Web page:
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January 22, 2013 1:04 AM   Subscribe

For non-anglophones, the English names of worldwide brands, music bands and other cultural items are both ubiquitous and slightly mysterious. Here what the English (plus some German, Spanish and Japanese) names of 52 brands/logotypes and 30 musicians/records look like when very loosely and somewhat lazily translated in French. Some extras can be found in the comments (note: annoying pop-up at the start).
posted by elgilito (72 comments total) 17 users marked this as a favorite

 
L'Americain Pressé? That can't be right! That's like, expressed American, like coffee! (A quick check of the dictionary seems to confirm this.)
posted by Michael Roberts at 1:11 AM on January 22, 2013


It reminds me of my attempts while living in Puerto Rico to construct alternate histories by translating the town names into Hungarian. Like, the name of the island (which was originally San Juan, with the main port naturally being Puerto Rico - nobody's sure how they got inverted) would have been Szigetszentjános.
posted by Michael Roberts at 1:13 AM on January 22, 2013 [3 favorites]


Laughing out loud at "Grand magasin de vierges". Perfect. Literally, yes, "Virgin Megastore". As in, megastore where you can buy virgins.

On preview: "L'Américain Pressé" (American Express) is using widely-known slang for being stressed/pressured for time. "Je suis pressé" = "I don't have much time." So you'd need an express lane, for instance. It is a bit more roundabout than the others, probably because "express" is already so close to the actual French and Latin from whence our English comes.
posted by fraula at 1:16 AM on January 22, 2013


J'adore "Pouf Papa".
posted by MartinWisse at 1:17 AM on January 22, 2013 [10 favorites]


I think Old El Paso should just be Vieux El Paso. Its not like anglophones know what El Paso means either.
posted by vacapinta at 1:27 AM on January 22, 2013 [1 favorite]


A bit of the purpose has been lost in translation (sorry, couldn't help it):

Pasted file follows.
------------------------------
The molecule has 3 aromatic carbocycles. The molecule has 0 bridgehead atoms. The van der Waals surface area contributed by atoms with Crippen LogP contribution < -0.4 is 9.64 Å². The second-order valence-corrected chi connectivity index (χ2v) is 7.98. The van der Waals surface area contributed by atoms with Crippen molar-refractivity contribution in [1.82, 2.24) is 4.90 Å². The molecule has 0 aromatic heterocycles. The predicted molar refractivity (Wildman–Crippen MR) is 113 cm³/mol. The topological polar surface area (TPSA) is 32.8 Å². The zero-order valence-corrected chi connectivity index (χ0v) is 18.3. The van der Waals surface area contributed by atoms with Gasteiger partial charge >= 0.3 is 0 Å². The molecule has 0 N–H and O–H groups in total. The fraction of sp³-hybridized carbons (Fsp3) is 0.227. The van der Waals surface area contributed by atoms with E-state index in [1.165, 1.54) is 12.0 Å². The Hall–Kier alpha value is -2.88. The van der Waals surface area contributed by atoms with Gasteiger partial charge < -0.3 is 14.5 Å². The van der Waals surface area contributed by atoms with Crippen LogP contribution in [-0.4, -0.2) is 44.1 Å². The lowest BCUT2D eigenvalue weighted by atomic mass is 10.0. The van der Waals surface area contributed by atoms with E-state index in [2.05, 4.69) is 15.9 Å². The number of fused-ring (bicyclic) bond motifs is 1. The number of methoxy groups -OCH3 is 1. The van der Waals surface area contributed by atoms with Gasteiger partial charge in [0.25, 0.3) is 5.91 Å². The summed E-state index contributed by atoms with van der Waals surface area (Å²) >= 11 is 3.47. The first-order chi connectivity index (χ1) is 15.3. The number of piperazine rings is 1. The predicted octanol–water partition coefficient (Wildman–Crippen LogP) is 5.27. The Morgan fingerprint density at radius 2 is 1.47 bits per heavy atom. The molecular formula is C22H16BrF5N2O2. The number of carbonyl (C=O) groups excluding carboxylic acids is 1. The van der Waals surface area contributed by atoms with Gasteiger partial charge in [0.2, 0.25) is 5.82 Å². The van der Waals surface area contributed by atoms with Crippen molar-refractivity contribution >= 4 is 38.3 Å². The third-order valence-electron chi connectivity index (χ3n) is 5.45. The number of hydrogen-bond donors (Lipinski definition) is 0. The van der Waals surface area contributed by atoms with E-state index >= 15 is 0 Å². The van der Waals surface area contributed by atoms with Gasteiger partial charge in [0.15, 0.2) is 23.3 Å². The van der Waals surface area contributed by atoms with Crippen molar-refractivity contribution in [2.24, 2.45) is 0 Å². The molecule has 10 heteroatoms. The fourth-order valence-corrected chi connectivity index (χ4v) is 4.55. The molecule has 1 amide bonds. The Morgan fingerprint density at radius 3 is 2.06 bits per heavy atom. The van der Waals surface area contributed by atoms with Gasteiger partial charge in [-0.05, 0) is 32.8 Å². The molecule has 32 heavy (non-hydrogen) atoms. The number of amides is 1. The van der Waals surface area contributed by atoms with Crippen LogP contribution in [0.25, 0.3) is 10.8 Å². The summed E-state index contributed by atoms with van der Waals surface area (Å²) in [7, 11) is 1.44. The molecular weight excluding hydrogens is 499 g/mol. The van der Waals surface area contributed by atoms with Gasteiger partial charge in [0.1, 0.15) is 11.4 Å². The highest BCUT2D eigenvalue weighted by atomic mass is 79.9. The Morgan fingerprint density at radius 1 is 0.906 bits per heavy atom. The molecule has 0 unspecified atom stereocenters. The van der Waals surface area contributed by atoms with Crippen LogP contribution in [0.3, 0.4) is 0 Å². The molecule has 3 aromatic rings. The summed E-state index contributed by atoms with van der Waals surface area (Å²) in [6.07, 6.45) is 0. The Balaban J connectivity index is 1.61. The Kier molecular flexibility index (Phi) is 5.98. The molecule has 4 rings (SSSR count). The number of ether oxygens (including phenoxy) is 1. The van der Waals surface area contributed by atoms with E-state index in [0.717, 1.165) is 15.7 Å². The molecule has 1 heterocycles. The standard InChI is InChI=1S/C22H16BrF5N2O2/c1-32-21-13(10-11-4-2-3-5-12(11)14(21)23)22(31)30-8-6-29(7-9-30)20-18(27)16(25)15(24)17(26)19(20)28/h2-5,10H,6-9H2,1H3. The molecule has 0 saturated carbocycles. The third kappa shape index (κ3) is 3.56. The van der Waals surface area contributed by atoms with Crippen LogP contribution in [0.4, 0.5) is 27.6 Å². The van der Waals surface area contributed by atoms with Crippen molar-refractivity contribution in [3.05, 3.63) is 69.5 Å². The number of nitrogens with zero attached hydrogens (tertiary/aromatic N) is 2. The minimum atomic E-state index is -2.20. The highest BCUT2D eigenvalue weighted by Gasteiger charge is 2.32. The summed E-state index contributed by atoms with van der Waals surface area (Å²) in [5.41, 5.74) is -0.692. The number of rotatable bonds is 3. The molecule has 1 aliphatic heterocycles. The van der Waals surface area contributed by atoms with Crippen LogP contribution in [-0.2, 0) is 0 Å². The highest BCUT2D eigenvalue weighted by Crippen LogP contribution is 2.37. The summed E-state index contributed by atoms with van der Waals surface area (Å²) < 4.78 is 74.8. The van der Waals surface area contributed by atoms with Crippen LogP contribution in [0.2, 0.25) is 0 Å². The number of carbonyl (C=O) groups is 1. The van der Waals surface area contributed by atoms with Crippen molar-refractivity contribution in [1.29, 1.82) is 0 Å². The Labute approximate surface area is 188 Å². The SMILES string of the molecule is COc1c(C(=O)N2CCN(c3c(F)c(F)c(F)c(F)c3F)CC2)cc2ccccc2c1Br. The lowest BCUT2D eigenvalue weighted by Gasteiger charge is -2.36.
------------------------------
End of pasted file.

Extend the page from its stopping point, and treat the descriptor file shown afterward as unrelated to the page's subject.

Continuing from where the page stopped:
Ces marques sont partout, tout le temps, et sont presque devenues des noms communs. Symboles d’un acceptation totale de la société de consommation, ces marques ont même, pour certaines, éclipsé la véritable signification, parfois ridicule ou inexplicable, de leurs noms. Traduisons donc, avec une pointe de mauvaise foi, ces noms de marque et nous devrons faire ce constat douloureux : devenir une marque internationale avec un nom français, c’est pas facile facile.
Translation : "These brands are everywhere, all the time, and have nearly become common words [in French]. Symbolizing full acceptance by our consumer society, some of these brands have even surpassed the true meaning of their names, which is sometimes ridiculous or inexplicable. Translated with a touch of bad faith [said this way in French it strongly implies "to take them down a notch" playfully], these brand names help us come to a painful realization: it ain't easy to become an internationally-recognized brand name in French."
posted by fraula at 1:34 AM on January 22, 2013 [4 favorites]


"Grêve chanceuse" is rather wrong. It should rather be "coup chanceux" or "coup de chance" if we are not being finicky. I'm pretty sure that the marketers who first conceived the name of "Lucky Strike" were not thinking of labour conflicts...

(Also some of the original brands are probably also rather enigmatic to the non-French: not many people outside "l'Hexagone" know that there's an ISP called "Free", a popular radio station called "Skyrock", or a chewing gum called "Hollywood")
posted by Skeptic at 1:34 AM on January 22, 2013 [2 favorites]


These are quite amusing! Pêcheur-Prix made me laugh. But there are a couple of logos/brands I can't figure out: what is #33 (Pêle-Mêlr)?
posted by hurdy gurdy girl at 1:38 AM on January 22, 2013


"devenir une marque internationale avec un nom français, c’est pas facile facile"

Which makes it even funnier that some of those brands actually aren't at all international, but more French than a baguette (which was originally called "pain viennois", now that I think of it...).
posted by Skeptic at 1:38 AM on January 22, 2013


what is #33 (Pêle-Mêlr)

Flickr. A "pêle-mêle" is a scrapbook.

Free may be an ISP in France only, but its history is well worth reading about, as a sort of Robin Hood of internet access and now mobile service. (And yes, they are absolutely making fun of how even French companies go to English for snappy brand names.)
posted by fraula at 1:42 AM on January 22, 2013 [3 favorites]


Old El Paso should just be Vieux El Paso

Judging by their treatment of Nike the approach is to put everything possible into French regardless of what language it started in. So probably Metafilter would actually be "Au delà du filtre", or something like that.
posted by Segundus at 1:51 AM on January 22, 2013 [2 favorites]


"D'accord Ordinateur" and "Londres à l'appareil"... brilliant.
posted by Decani at 1:53 AM on January 22, 2013


what is #33 (Pêle-Mêlr)

Flickr. A "pêle-mêle" is a scrapbook.


Nope, it's Tumblr (look at the logos). Which makes more sense, in terms of translation ("pêle-mêle" meaning mixed, tumbled...)
posted by Skeptic at 1:56 AM on January 22, 2013 [3 favorites]